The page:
Muan International Airport is one of South Korea's "ghost airports"---big, new airports that nobody uses---and is handling roughly 3% of its forecast capacity. I see there have only been 53,211 passengers arriving at and departing from Muan this year (36,019 international), and running a search for flights on the official website I see the only international flight listed is to Beijing (twice a week). Muan is thus the country's second-least-busiest international airport, behind the one in Cheongju, and has handled the fewest number of passengers on domestic flights. For domestic flights this year, Gwangju has handled 1,137,549 passengers, compared to Muan's 17,192. Last year Muan handled 104,213 passengers on international flights, and in less than two months in 2007 it handled 11,326.
The BBC looked at Yangyang's airport in May, and mentioned that, even though 11 of Korea's 14 airports don't turn a profit, there are a few others on the way. Here's an article about some bickering over an airport to open near Busan.
Namak-ri, Muan county became the capital of Jeollanam-do in 2005, taking over for Gwangju. They're building a new city in Namak (남악신도시), one that is planned to have a population of 150,000 when it's finished in 2019 (Samhak-myeon, in which Namak is located, had a population of 8,768 in 2001). I suspect many of those people will simply be relocated from Gwangju and nearby Mokpo. Having all the flights out of Muan, though, will mean some of the area's biggest cities---Gwangju, Jeonju, Yeosu, Suncheon---will be without an international airport. But if they were ambitious enough to simply build a new city rather than relocate to a preexisting one or retrofitting Gwangju, then I guess building a new airport is no big thing.
There is even talk of enlarging the airport in Gunsan, Jeollabuk-do, to handle international flights to fit in with a huge regional development project:
The absence of an international airport in North Jeolla Province is hindering foreign investment in the reclaimed Saemangeum area, the world’s biggest landfill, which is to be developed as a major industrial and tourism center by 2020.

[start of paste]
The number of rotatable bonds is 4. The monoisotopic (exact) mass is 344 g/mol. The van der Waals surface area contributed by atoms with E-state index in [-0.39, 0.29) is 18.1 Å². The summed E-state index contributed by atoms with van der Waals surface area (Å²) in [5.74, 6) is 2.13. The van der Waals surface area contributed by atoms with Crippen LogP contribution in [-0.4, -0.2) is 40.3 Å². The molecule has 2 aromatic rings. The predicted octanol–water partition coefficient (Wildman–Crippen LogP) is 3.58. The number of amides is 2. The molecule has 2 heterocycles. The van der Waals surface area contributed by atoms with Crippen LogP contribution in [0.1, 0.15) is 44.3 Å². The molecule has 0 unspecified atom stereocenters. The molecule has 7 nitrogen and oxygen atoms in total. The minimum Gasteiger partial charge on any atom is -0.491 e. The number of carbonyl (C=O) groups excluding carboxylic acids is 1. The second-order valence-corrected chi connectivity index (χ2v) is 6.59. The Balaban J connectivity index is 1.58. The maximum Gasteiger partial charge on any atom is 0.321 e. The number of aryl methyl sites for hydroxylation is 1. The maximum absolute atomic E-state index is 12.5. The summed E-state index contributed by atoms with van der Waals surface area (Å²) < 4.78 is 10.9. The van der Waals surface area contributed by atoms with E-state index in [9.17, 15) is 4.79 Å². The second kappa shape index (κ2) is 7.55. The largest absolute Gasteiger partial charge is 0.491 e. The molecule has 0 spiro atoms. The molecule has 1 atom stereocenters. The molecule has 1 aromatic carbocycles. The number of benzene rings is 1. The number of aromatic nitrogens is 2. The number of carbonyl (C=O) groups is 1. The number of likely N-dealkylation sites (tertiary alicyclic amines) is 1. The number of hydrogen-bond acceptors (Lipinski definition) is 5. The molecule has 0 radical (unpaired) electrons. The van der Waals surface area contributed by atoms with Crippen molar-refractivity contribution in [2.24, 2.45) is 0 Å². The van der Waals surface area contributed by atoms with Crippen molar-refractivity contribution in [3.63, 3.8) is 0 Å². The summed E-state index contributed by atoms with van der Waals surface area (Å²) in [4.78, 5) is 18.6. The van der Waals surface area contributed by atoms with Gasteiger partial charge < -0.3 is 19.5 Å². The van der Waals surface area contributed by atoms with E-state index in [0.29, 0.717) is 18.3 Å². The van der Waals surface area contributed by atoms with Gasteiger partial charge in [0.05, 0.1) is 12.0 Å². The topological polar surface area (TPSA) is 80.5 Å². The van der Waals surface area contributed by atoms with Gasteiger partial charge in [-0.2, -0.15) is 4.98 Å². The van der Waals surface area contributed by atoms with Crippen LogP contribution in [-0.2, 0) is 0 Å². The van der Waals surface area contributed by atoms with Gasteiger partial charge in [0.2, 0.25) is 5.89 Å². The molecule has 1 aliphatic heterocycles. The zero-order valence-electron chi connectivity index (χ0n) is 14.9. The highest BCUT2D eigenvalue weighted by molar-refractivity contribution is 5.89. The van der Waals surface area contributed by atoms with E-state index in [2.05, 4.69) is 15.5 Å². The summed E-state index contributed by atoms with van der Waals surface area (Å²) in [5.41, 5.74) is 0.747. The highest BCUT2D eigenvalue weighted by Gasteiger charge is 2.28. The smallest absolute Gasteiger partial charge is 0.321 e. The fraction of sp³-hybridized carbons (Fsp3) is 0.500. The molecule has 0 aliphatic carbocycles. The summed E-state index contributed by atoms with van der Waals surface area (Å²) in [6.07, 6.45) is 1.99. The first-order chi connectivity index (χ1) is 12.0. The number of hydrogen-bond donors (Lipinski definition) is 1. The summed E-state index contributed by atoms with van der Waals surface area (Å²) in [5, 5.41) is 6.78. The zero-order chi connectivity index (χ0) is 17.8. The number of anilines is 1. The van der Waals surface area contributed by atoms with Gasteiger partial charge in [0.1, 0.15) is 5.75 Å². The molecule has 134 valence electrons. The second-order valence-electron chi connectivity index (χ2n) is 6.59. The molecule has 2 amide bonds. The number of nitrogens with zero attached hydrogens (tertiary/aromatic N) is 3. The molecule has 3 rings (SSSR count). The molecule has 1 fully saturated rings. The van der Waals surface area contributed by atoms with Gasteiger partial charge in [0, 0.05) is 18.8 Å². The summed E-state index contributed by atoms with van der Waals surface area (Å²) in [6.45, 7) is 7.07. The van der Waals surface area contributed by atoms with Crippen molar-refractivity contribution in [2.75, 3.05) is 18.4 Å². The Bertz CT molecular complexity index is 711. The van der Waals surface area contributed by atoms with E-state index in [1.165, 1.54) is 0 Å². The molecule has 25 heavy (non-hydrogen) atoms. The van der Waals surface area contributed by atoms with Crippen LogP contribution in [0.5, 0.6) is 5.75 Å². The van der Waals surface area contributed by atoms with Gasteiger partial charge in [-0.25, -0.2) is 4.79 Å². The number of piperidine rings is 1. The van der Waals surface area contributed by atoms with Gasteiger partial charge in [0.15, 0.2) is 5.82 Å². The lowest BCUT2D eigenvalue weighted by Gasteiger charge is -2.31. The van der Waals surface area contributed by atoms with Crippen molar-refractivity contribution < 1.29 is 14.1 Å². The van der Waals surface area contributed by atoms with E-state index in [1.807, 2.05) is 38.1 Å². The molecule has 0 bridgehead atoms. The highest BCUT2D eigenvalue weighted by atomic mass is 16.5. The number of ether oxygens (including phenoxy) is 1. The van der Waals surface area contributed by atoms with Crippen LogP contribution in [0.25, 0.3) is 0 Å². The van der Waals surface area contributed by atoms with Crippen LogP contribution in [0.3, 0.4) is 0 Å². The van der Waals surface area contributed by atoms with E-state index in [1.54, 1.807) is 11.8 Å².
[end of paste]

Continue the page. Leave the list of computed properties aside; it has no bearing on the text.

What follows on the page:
Recently, U.S. developer Federal Development scrapped a plan to build a multi-tourism complex on the province’s signature island of Gogunsan, citing a lack of international flight access.
The cancellation was a major setback for North Jeolla, commonly known as “Jeonbuk.” Attracting foreign investors and tourists to the region is crucial, particularly for the success of the 2015 completion of the Saemangeum-Gunsan Free Economic Zone (SGFEZ).
Korea designated the Saemangeum and Gunsan area as its sixth and final free economic zone in May 2005 to make full and strategic use of the Saemangeum reclamation, and fulfill the backward province’s long aspirations for a national project that would secure balanced development for the region through automobile, shipbuilding and machinery industries, and tourism.
“As one can see, the most glaring impediment to the globalization of Saemangeum is the airport issue. Who has ever heard of a global business center without an international airport,” Vice Governor Song Wan-yong said Friday.
“If the project is to reach its full potential, foreigners should be able to visit the area through direct flights.”
The remarks came during a tour of the area arranged by the provincial administration for the press and the advisory committee of the Ministry of Land, Transport and Maritime Affairs.
North Jeolla, often considered one of Korea’s most underdeveloped regions, is in the only province in the country without an international airport.